To be clear: It is okay that I wanted to hear and create beautiful music in worship. But it kind of comes back to the why, right? We should want incredible music so that we can enhance our worship and allow everyone to connect with God; not so it would look like I had everything under control.

In fact, everything we do at this church should circle back to giving glory to God; we should constantly be asking ourselves the question, how do our worship services, programs, community events, etc. connect us to God and point us back to the Gospel?

Which begs the question: Why do you do the things that you do? In life, in work, in your relationships, with money, as you parent, when you interact with people – why do you do what you do? Does it come from a place of pride? A need to control? To please people? Because it is the way it has always been done? Because it makes life easier?

Or do you do these things because you believe they are what God is calling you to do? Because you believe they somehow point you back to the path Jesus is leading you on?

Very often the lives we want to lead – the lives the world encourages us to lead, the lives that are comfortable – are not the same lives God calls us to live. Our plans are not always God’s plans.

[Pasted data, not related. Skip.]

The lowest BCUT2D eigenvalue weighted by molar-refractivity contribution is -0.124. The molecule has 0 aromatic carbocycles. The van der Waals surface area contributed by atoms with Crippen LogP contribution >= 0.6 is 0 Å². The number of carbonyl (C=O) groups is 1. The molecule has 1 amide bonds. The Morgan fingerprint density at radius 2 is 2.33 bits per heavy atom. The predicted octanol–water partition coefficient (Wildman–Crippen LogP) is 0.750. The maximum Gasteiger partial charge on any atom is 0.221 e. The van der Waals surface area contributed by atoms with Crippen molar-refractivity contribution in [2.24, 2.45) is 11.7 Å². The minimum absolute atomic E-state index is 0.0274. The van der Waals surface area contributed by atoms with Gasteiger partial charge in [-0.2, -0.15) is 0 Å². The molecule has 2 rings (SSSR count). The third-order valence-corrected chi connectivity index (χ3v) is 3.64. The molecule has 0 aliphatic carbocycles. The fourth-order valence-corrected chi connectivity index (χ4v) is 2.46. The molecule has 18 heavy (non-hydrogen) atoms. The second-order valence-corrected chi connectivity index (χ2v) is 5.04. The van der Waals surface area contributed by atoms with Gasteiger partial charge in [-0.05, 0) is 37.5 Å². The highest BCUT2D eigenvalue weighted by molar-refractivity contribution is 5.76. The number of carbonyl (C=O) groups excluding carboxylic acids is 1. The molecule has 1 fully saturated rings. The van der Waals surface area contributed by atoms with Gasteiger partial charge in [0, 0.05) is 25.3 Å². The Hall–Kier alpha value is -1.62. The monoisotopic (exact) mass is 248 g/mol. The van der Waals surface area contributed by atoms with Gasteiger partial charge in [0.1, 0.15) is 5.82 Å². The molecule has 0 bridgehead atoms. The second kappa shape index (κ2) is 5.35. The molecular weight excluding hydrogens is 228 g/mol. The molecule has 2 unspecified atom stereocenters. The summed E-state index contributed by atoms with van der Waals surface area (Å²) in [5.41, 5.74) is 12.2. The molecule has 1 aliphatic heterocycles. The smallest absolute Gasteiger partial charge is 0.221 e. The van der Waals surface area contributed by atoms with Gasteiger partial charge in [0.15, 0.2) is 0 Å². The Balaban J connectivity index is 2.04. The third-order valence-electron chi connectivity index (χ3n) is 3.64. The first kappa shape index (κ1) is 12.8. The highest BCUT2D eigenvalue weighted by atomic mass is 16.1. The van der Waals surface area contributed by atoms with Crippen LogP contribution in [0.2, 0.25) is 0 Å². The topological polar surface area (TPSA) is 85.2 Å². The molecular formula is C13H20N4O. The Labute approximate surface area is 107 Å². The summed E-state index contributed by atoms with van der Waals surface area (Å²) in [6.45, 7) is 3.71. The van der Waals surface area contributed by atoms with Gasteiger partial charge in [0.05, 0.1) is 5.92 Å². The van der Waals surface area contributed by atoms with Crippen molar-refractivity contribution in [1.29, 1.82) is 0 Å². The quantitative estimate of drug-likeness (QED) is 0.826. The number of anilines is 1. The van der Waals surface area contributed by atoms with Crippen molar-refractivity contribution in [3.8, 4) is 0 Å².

And I really do feel that this scripture – the call of these four disciples to follow Jesus – boldly calls us to look at our needs, our wants and our desires with what God needs us to do, with what God wants us to do and with what God’s desires for us.

First and foremost, this – being church – is about following Jesus. It is about displaying a level of commitment as deep as the one demonstrated when hardworking fishermen dropped their nets and abandoned their boats – their livelihood – and followed a man on faith. It is not about us. It is not about us having control or looking perfect or getting our way or doing things the way we want to do them. This is about following Jesus.

Now I joke about my control issues – and they are, for the most part, pretty comical – but I do think they are an example of real issues many of us share when we get caught up in the human world we are living in and we lose sight of the grace God is calling us into.